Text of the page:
One of the most magical things about summer is seeing fireflies light up the backyard at night underneath the emerging stars. Also known as lightning bugs, they’re actually beetles, not flies! While these beautiful bugs are a summer night staple, have you ever wondered what makes a lightning bug glow?
Fireflies have a light organ located in their lower abdomen. In this part of their body, a biochemical reaction called “bioluminescence” (bio-loo-muh-neh-sense) takes place that allows them to convert chemical energy into the glowing light that we see. A chemical called luciferin can be found in the cells that make up the firefly’s light producing organs. When this chemical is combined with oxygen, it forms a new chemical called oxyluciferin which causes the firefly to produce light. Unlike the warm or hot light produced by a light bulb, lightning bugs give off a cold light. This is why, when a lightning bug lands on your skin, you don’t feel any warmth or burning. There are more than 2,000 firefly species and not all of them glow. Of those that do, the light they produce can be green, yellow or orange in color.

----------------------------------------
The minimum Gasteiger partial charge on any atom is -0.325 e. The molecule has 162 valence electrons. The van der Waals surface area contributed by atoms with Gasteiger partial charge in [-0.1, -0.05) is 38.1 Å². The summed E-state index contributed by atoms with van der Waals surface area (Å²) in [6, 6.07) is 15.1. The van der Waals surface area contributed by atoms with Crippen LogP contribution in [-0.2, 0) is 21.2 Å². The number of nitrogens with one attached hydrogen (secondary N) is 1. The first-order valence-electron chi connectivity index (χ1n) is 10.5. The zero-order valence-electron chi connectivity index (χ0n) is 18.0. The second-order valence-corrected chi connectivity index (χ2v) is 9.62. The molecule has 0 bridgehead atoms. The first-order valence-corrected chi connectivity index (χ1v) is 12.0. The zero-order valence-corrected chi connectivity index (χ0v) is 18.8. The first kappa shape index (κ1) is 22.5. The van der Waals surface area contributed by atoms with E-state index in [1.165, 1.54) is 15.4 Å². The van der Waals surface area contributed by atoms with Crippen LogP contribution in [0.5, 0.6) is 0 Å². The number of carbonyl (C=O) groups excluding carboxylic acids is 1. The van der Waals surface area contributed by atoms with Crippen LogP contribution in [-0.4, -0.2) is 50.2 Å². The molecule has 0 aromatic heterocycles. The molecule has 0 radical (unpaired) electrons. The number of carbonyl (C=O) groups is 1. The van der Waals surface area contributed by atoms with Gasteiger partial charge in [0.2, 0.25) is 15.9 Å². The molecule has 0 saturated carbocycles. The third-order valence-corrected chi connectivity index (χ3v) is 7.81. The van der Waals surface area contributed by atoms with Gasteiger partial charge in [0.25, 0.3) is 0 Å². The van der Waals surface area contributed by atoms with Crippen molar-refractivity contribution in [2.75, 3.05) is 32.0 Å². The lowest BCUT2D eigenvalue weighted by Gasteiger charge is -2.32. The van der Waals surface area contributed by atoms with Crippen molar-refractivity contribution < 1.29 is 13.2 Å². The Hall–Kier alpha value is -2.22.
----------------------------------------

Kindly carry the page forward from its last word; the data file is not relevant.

There are many reasons why lightning bugs light up in the first place. One reason is to attract mates. Each firefly species flashes light in a unique or special pattern, which allows other fireflies to identify their fellow species and potential mates. Some fireflies flash only once while others may do so up to nine times. Males usually fly through the air flashing while females sit on the ground and wait until they see an impressive light show. Another reason these bugs glow is to ward off predators who might try to eat them. Lightning bug blood has an unappetizing taste to hunters. Once predators take a bite, they remember the bad taste with the firefly light and won’t attack them in the future.
Entomologist Note: If you want to catch fireflies, make sure to keep them safe by placing a wet paper towel in the bottom of a glass or plastic jar and poking holes in the jar’s lid so they can breathe. Don’t forget to release them after you’re done catching them or after a day if you want to observe them a little longer.
The National Pest Management Association (NPMA)